The industry has two understandings of the reciprocity reservation. One opinion is that the reciprocity reservation not only excludes the application of New York Convention to the arbitral award made in non-contracting states, but also excludes non-domestic awards which the state making the award and the state where recognition and enforcement of the award is sought is the same state. The other view is that the reciprocity reservation does not exclude non-domestic arbitral award.

By far, there is no conclusive interpretation of reciprocity reservation. Relatively leading guidelines are UNCITRAL Secretariat Guide on the Convention on the Recognition and Enforcement of Foreign Arbitral Awards and ICCA’s Guide to the Interpretation of the 1958 New York Convention: A Handbook for Judges. The UNCITRAL Guide uses domestic cases from the United States as examples to analyse the reciprocity reservation. It indicates that the precedents of the United States courts ruled that the reciprocity reservation does not exclude the application of New York Convention to non-domestic arbitral awards as it only excludes the arbitral awards made in non-contracting states. The ICCA’s Guide stipulates that “a court in a State which has made the reservation of reciprocity will apply the Convention only if the award has been made in the territory of another Contracting State, or if the award is non-domestic and shows links to another Contracting State.” It can be seen that these two guidelines both support that the reciprocity reservation does not exclude application of New York Convention to non-domestic awards.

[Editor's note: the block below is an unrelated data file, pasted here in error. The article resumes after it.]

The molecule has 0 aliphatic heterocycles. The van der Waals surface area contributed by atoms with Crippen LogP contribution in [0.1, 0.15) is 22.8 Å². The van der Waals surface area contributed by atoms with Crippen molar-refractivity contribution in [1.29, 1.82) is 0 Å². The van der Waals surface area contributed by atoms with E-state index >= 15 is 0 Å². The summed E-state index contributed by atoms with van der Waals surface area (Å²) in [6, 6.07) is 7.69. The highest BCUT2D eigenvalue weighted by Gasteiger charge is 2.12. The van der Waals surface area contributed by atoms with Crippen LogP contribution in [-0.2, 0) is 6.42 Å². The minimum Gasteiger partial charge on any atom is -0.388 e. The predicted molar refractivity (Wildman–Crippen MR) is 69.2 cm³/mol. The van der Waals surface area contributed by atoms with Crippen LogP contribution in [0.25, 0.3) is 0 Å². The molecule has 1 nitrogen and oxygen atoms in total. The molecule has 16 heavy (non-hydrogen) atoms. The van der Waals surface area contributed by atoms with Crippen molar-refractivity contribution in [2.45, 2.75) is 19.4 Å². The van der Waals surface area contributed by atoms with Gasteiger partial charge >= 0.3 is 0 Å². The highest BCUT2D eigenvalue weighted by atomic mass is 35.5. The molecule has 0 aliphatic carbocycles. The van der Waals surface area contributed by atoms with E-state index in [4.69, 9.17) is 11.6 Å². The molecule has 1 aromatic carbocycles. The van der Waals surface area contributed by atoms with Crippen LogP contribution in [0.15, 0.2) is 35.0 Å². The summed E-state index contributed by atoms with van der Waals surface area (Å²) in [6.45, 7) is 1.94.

To get more information about the definition of foreign arbitral awards, domestic arbitral awards, and foreign-related arbitral awards under Chinese law, please stay tuned for our follow-up article: Different Types of Arbitral Awards under Chinese law (Part II).